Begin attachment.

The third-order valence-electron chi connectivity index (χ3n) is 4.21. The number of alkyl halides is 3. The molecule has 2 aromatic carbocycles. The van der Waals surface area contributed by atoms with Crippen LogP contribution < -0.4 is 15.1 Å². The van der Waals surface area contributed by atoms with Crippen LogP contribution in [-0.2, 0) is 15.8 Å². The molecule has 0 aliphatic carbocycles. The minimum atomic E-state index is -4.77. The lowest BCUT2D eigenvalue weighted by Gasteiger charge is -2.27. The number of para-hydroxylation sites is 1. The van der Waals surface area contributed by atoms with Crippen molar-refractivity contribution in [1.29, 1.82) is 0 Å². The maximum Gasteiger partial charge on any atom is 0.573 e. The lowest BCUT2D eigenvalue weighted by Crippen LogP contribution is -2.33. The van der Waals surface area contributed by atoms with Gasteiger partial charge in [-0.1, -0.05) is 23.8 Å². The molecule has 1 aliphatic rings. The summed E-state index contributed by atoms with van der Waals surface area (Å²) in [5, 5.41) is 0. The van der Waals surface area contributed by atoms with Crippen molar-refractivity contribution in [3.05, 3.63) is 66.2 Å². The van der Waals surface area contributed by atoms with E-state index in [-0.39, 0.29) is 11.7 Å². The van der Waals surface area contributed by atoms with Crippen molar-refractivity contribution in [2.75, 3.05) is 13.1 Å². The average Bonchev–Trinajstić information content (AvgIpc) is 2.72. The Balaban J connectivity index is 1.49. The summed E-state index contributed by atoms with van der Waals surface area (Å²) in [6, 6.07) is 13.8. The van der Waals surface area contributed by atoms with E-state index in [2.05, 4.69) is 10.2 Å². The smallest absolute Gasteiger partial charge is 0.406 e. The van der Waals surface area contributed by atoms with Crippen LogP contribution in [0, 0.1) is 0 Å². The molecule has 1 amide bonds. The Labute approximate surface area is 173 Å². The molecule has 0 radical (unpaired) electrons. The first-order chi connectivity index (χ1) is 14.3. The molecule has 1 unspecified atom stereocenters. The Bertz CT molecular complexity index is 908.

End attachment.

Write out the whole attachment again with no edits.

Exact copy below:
The third-order valence-electron chi connectivity index (χ3n) is 4.21. The number of alkyl halides is 3. The molecule has 2 aromatic carbocycles. The van der Waals surface area contributed by atoms with Crippen LogP contribution < -0.4 is 15.1 Å². The van der Waals surface area contributed by atoms with Crippen LogP contribution in [-0.2, 0) is 15.8 Å². The molecule has 0 aliphatic carbocycles. The minimum atomic E-state index is -4.77. The lowest BCUT2D eigenvalue weighted by Gasteiger charge is -2.27. The number of para-hydroxylation sites is 1. The van der Waals surface area contributed by atoms with Crippen molar-refractivity contribution in [1.29, 1.82) is 0 Å². The maximum Gasteiger partial charge on any atom is 0.573 e. The lowest BCUT2D eigenvalue weighted by Crippen LogP contribution is -2.33. The van der Waals surface area contributed by atoms with Gasteiger partial charge in [-0.1, -0.05) is 23.8 Å². The molecule has 1 aliphatic rings. The summed E-state index contributed by atoms with van der Waals surface area (Å²) in [5, 5.41) is 0. The van der Waals surface area contributed by atoms with Crippen molar-refractivity contribution in [3.05, 3.63) is 66.2 Å². The van der Waals surface area contributed by atoms with E-state index in [-0.39, 0.29) is 11.7 Å². The van der Waals surface area contributed by atoms with Crippen molar-refractivity contribution in [2.75, 3.05) is 13.1 Å². The average Bonchev–Trinajstić information content (AvgIpc) is 2.72. The Balaban J connectivity index is 1.49. The summed E-state index contributed by atoms with van der Waals surface area (Å²) in [6, 6.07) is 13.8. The van der Waals surface area contributed by atoms with E-state index in [2.05, 4.69) is 10.2 Å². The smallest absolute Gasteiger partial charge is 0.406 e. The van der Waals surface area contributed by atoms with Crippen LogP contribution in [0, 0.1) is 0 Å². The molecule has 1 amide bonds. The Labute approximate surface area is 173 Å². The molecule has 0 radical (unpaired) electrons. The first-order chi connectivity index (χ1) is 14.3. The molecule has 1 unspecified atom stereocenters. The Bertz CT molecular complexity index is 908.